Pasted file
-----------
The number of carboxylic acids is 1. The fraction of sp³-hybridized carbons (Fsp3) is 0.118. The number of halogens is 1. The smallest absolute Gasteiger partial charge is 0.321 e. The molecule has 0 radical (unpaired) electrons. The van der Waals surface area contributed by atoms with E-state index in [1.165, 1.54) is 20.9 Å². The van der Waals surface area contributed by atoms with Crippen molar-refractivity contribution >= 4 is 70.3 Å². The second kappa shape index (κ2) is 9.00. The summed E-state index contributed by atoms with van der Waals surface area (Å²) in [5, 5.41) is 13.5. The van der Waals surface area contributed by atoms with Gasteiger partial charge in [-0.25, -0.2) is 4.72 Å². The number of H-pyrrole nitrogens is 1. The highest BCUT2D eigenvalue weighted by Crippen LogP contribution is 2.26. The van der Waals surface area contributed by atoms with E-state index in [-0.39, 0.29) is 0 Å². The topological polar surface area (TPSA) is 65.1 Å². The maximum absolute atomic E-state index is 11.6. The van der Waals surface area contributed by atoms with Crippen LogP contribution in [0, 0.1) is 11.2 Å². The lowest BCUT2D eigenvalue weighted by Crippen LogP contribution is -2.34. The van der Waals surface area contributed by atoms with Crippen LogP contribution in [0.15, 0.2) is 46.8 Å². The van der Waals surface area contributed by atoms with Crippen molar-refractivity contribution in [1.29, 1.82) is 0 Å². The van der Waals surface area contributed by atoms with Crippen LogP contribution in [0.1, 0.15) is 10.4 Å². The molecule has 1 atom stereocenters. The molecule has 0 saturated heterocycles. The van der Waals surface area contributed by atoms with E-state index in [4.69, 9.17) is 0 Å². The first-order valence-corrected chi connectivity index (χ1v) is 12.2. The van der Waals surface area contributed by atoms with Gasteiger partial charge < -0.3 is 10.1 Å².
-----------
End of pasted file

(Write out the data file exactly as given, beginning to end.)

The number of carboxylic acids is 1. The fraction of sp³-hybridized carbons (Fsp3) is 0.118. The number of halogens is 1. The smallest absolute Gasteiger partial charge is 0.321 e. The molecule has 0 radical (unpaired) electrons. The van der Waals surface area contributed by atoms with E-state index in [1.165, 1.54) is 20.9 Å². The van der Waals surface area contributed by atoms with Crippen molar-refractivity contribution >= 4 is 70.3 Å². The second kappa shape index (κ2) is 9.00. The summed E-state index contributed by atoms with van der Waals surface area (Å²) in [5, 5.41) is 13.5. The van der Waals surface area contributed by atoms with Gasteiger partial charge in [-0.25, -0.2) is 4.72 Å². The number of H-pyrrole nitrogens is 1. The highest BCUT2D eigenvalue weighted by Crippen LogP contribution is 2.26. The van der Waals surface area contributed by atoms with E-state index in [-0.39, 0.29) is 0 Å². The topological polar surface area (TPSA) is 65.1 Å². The maximum absolute atomic E-state index is 11.6. The van der Waals surface area contributed by atoms with Crippen LogP contribution in [0, 0.1) is 11.2 Å². The lowest BCUT2D eigenvalue weighted by Crippen LogP contribution is -2.34. The van der Waals surface area contributed by atoms with Crippen LogP contribution in [0.15, 0.2) is 46.8 Å². The van der Waals surface area contributed by atoms with Crippen molar-refractivity contribution in [1.29, 1.82) is 0 Å². The van der Waals surface area contributed by atoms with Crippen LogP contribution in [0.1, 0.15) is 10.4 Å². The molecule has 1 atom stereocenters. The molecule has 0 saturated heterocycles. The van der Waals surface area contributed by atoms with E-state index in [4.69, 9.17) is 0 Å². The first-order valence-corrected chi connectivity index (χ1v) is 12.2. The van der Waals surface area contributed by atoms with Gasteiger partial charge < -0.3 is 10.1 Å².